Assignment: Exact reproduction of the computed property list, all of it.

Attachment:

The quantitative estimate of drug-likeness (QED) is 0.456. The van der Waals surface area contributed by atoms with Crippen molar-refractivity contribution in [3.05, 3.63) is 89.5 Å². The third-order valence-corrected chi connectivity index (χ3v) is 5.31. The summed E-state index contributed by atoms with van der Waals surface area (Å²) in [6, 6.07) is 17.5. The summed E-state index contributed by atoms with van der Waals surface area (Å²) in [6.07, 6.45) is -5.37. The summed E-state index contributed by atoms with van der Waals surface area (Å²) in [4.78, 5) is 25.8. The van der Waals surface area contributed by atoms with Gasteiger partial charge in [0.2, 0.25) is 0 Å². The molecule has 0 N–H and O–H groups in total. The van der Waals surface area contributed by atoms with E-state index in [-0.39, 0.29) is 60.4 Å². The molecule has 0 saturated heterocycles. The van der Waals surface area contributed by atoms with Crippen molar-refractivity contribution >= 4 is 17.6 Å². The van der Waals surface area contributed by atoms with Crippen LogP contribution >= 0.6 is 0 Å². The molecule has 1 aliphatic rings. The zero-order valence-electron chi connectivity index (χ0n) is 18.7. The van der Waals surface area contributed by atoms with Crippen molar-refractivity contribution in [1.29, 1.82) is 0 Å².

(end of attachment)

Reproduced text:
The quantitative estimate of drug-likeness (QED) is 0.456. The van der Waals surface area contributed by atoms with Crippen molar-refractivity contribution in [3.05, 3.63) is 89.5 Å². The third-order valence-corrected chi connectivity index (χ3v) is 5.31. The summed E-state index contributed by atoms with van der Waals surface area (Å²) in [6, 6.07) is 17.5. The summed E-state index contributed by atoms with van der Waals surface area (Å²) in [6.07, 6.45) is -5.37. The summed E-state index contributed by atoms with van der Waals surface area (Å²) in [4.78, 5) is 25.8. The van der Waals surface area contributed by atoms with Gasteiger partial charge in [0.2, 0.25) is 0 Å². The molecule has 0 N–H and O–H groups in total. The van der Waals surface area contributed by atoms with E-state index in [-0.39, 0.29) is 60.4 Å². The molecule has 0 saturated heterocycles. The van der Waals surface area contributed by atoms with Crippen molar-refractivity contribution >= 4 is 17.6 Å². The van der Waals surface area contributed by atoms with Crippen LogP contribution >= 0.6 is 0 Å². The molecule has 1 aliphatic rings. The zero-order valence-electron chi connectivity index (χ0n) is 18.7. The van der Waals surface area contributed by atoms with Crippen molar-refractivity contribution in [1.29, 1.82) is 0 Å².